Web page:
Independent Overall Rating: 10 of 10 

Arguably the most cherished and celebrated piece in the paneheon of furniture created by Charles and Ray Eames, we give the Lounge Chair a full 10 of 10 stars. The comfort that the Eames Lounge Chair provides is all the more impressive given that it was designed decades ago before the advent of modern ergonomics technology, and the look is timeless.

First Impressions

The Eames Lounge Chair is one of the most popular and famous chairs in the world. It has been, for more than half a century, the preeminent lounge chair when it comes to style, comfort, and historical value. It is undoubtedly the crown jewel of the Herman Miller Eames catalogue. The LCW might have been more technically stunning, and there may be other furniture with more daring lines and sculptural ideas; but there is no chair that combines the comfort, the classic style, the gorgeous melding of materials and the unexplained feeling of familiarity that the Eames Lounge Chair has. It is certainly in the discussion as the greatest chair of the last century, and as far as this reviewer is concerned, the prize is won.

It was designed by Charles and Ray Eames, two of the greatest furniture designers in modern history, and it is built, maintained, and warranted by Herman Miller, possibly the best fine furniture maker in the United States. There is nothing about this chair that doesn’t draw effusive praise, that isn’t worthy of celebration. It is an iconic piece, and rightfully so.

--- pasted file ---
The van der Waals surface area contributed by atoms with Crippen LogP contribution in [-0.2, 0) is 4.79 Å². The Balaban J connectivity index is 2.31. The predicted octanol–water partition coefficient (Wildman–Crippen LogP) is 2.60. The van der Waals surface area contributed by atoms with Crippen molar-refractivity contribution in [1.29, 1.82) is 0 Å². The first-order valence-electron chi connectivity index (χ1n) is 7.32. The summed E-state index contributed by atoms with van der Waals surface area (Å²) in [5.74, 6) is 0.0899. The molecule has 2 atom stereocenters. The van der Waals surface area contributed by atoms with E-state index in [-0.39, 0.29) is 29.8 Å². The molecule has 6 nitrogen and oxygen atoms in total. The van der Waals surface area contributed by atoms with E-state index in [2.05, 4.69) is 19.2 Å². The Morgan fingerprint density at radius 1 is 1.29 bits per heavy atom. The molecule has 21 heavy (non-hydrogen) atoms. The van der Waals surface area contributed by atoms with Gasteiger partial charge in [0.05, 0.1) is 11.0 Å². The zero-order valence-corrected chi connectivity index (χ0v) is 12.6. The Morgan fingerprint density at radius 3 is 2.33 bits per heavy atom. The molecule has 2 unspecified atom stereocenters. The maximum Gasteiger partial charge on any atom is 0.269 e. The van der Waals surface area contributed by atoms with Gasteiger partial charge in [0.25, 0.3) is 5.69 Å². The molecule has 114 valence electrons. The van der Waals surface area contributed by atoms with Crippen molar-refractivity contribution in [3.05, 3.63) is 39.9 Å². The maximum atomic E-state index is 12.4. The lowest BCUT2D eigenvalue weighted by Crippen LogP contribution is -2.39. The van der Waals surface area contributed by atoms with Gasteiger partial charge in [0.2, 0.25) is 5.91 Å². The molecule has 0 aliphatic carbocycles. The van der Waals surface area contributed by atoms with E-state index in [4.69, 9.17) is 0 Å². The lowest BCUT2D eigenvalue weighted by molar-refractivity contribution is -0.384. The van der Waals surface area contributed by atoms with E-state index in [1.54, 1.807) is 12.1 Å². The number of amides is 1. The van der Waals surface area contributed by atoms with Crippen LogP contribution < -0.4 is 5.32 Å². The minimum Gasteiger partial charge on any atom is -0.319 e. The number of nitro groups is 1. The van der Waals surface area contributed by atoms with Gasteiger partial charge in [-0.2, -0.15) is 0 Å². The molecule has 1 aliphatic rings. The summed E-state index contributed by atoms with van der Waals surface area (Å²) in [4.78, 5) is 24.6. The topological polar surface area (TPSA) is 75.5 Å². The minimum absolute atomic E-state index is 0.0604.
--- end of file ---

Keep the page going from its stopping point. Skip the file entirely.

But even if it were not, this would be a deeply desirable chair. Had it been designed by someone else, forgotten by history, or somehow slipped through the cracks, it would still be a major piece of furniture. That’s because it’s so comfortable and supportive. This is the ultimate lounge chair, better than any recliner you’ve tried and more beautiful to boot, and the soft rich leather combined with the precise padding and gently curved wood make for a truly restful sitting experience. Charles and Ray designed the chair with a peculiar model in their minds; they wanted it to be like an old catcher’s mitt. And it certainly is, in all the right ways. Broken in, comfortable, never stuffy or pretentious, and redolent of Americana and nostalgic feelings. There is no more comfortable chair on the market, and none more effortlessly gorgeous.


Charles and Ray Eames are the best design team to ever work in America. They have a very good case for the best design office, period. The furniture they made is what they are most remembered for, and the Eames Lounge Chair is chief among the reasons. But there work and their interests were much wider than just furniture and industrial design. They were also teachers, architects, filmmakers, scientists, inventors, photographers, toymakers, and all around designers. They were instrumental in the modern furniture movement that would provide the taste and the styles which would begin to infiltrate the newly affluent American middle class post World War II.